To add data labels, first click on the bar graph. Then, click “Chart Tools” and select “Layout” from the toolbar. In the “Labels” section, select “Data Labels” and choose the type of labels you’d like to use; here we will select “Value”. Finally, check off “Show Label” or “Show Value” if desired.

To add markers, first select “Chart Tools.” Next, choose “Layout” from the toolbar and then select *Scatter or Line* in the Drop-down box located in Series Options; here we will select *Line*. You can then choose a style of line that best fits with your presentation as well as customize its color and other properties as desired. After making any necessary changes to your markers, click OK and they should be applied to your chart!

## Analyzing the Histogram

**A histogram** is a powerful tool for data analysis, which can quickly show patterns and trends. Creating a histogram in Excel is quite straightforward, and after you have created one, you can analyze the results with a few simple steps.

In this article, we will cover all the steps necessary to analyze the histogram and better understand the data:

- Step 1: Select the data to be analyzed.
- Step 2: Create the histogram.
- Step 3: Calculate the mean, median, and mode of the data.
- Step 4: Determine the range of the data.
- Step 5: Analyze the shape of the histogram.

### Identify the mode

When analyzing the histogram, the **mode** is used to explain the most frequently occurring number of a given set of data. The mode is determined by identifying the peak of a histogram – the tallest bar. It will represent the most common value within that set of data.

To make a histogram in Microsoft Excel, start by entering your data into two columns: one for your input numbers and another for their frequency or number of occurrences on an adjacent column. Next, select both sets of data and click *“Insert”* followed by *“Column”* then *“Histogram”* from the toolbar menu. By default, this will create a vertical column chart which can then be adjusted to represent a meaningful frequency distribution with adjustments to labels, units, intervals and other related options.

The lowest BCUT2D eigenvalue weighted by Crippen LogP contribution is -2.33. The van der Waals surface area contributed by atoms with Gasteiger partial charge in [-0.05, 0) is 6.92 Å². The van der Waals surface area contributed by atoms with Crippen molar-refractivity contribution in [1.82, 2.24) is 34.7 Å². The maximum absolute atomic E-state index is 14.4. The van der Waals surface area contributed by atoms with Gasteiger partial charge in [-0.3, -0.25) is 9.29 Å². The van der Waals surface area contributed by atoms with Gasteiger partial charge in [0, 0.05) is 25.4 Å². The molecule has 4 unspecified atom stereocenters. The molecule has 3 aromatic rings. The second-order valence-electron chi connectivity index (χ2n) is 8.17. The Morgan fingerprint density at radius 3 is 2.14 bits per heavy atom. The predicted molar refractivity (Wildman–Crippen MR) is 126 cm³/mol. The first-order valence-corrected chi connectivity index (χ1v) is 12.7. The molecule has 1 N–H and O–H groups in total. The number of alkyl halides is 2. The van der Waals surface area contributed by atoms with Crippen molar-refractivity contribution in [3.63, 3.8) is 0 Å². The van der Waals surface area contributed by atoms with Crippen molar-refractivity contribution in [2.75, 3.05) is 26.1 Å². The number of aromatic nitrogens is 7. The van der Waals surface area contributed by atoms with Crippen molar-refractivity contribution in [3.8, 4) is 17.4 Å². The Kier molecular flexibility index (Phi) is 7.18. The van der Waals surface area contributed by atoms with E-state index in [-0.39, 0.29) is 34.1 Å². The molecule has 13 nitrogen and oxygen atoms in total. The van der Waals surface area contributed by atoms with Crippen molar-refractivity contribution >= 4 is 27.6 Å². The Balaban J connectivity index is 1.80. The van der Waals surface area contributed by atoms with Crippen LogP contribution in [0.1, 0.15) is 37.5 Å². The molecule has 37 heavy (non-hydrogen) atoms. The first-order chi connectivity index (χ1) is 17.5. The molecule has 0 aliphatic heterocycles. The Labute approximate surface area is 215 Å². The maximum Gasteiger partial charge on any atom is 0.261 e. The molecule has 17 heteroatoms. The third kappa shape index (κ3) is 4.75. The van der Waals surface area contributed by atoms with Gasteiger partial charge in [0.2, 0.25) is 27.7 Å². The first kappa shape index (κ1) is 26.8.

After you have created your histogram, take note of which bar is taller than all others; this indicates where the **mode** occurs on your chart.

### Identify the median

When analyzing a histogram, it is important to identify the **median**, or midpoint of the data set. To do this in Excel, it is possible to use the **FREQUENCY** function. The first argument of this function is the range of data and the second argument is a range of intervals into which you want your data classified.

For example, if there are **ten items** in your data set and you’d like to classify them along **five intervals**, each interval would span two items in your data set. When done correctly, this will produce a listing of how often each classification displays in your histogram. The median is determined by adding together the two middlemost numbers (or summing all numbers within each interval).

Once you’ve established the median value(s), interpreting your histogram becomes much easier. It will clearly show if there are more values towards one end than another; indicating that there might be an outlier or gap in your data set. By looking at the shape of the histogram and its relation to the median value(s), conclusions can be drawn about skewness or uniformity within your dataset as well as its outliers or gaps.

### Identify the range

Before getting started with making a histogram, the data to be graphed needs to be organized and understood. To identify the range of data, separate it into two parts – the **largest value** and the **smallest value**. The range of values will represent how wide or narrow the histogram is, as well as how detailed you need to be for organizing your individual data points.

If a narrower range means more detail needs to be taken into account when constructing a histogram, then it might be best to attempt organizing in **categories** rather than individual features. Going through each part of the data set, identify what is its *highest and lowest values* so that identifying an appropriate range for conversion can begin more easily. This will help in crafting a good representation of the entire data set by allowing you to focus on key elements rather than minutiae.